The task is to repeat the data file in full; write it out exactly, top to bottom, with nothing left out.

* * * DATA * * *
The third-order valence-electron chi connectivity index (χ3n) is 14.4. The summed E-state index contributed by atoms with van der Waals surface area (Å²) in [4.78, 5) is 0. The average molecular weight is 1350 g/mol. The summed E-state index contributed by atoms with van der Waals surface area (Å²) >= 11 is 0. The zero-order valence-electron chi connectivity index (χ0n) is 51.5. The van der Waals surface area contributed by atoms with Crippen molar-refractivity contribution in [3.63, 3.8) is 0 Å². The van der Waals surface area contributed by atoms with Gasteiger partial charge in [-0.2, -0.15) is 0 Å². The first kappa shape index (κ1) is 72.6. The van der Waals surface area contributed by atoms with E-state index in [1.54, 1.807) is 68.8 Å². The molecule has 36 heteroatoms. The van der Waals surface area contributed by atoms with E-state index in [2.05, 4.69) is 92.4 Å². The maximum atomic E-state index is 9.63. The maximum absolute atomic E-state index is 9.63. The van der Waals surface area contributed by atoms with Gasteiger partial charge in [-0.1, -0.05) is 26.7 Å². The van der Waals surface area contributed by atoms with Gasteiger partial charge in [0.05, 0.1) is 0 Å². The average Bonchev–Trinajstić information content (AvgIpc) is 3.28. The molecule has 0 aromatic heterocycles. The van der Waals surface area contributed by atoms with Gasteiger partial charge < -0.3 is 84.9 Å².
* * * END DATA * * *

The third-order valence-electron chi connectivity index (χ3n) is 14.4. The summed E-state index contributed by atoms with van der Waals surface area (Å²) in [4.78, 5) is 0. The average molecular weight is 1350 g/mol. The summed E-state index contributed by atoms with van der Waals surface area (Å²) >= 11 is 0. The zero-order valence-electron chi connectivity index (χ0n) is 51.5. The van der Waals surface area contributed by atoms with Crippen molar-refractivity contribution in [3.63, 3.8) is 0 Å². The van der Waals surface area contributed by atoms with Gasteiger partial charge in [-0.2, -0.15) is 0 Å². The first kappa shape index (κ1) is 72.6. The van der Waals surface area contributed by atoms with E-state index in [1.54, 1.807) is 68.8 Å². The molecule has 36 heteroatoms. The van der Waals surface area contributed by atoms with E-state index in [2.05, 4.69) is 92.4 Å². The maximum atomic E-state index is 9.63. The maximum absolute atomic E-state index is 9.63. The van der Waals surface area contributed by atoms with Gasteiger partial charge in [-0.1, -0.05) is 26.7 Å². The van der Waals surface area contributed by atoms with Gasteiger partial charge in [0.05, 0.1) is 0 Å². The average Bonchev–Trinajstić information content (AvgIpc) is 3.28. The molecule has 0 aromatic heterocycles. The van der Waals surface area contributed by atoms with Gasteiger partial charge < -0.3 is 84.9 Å².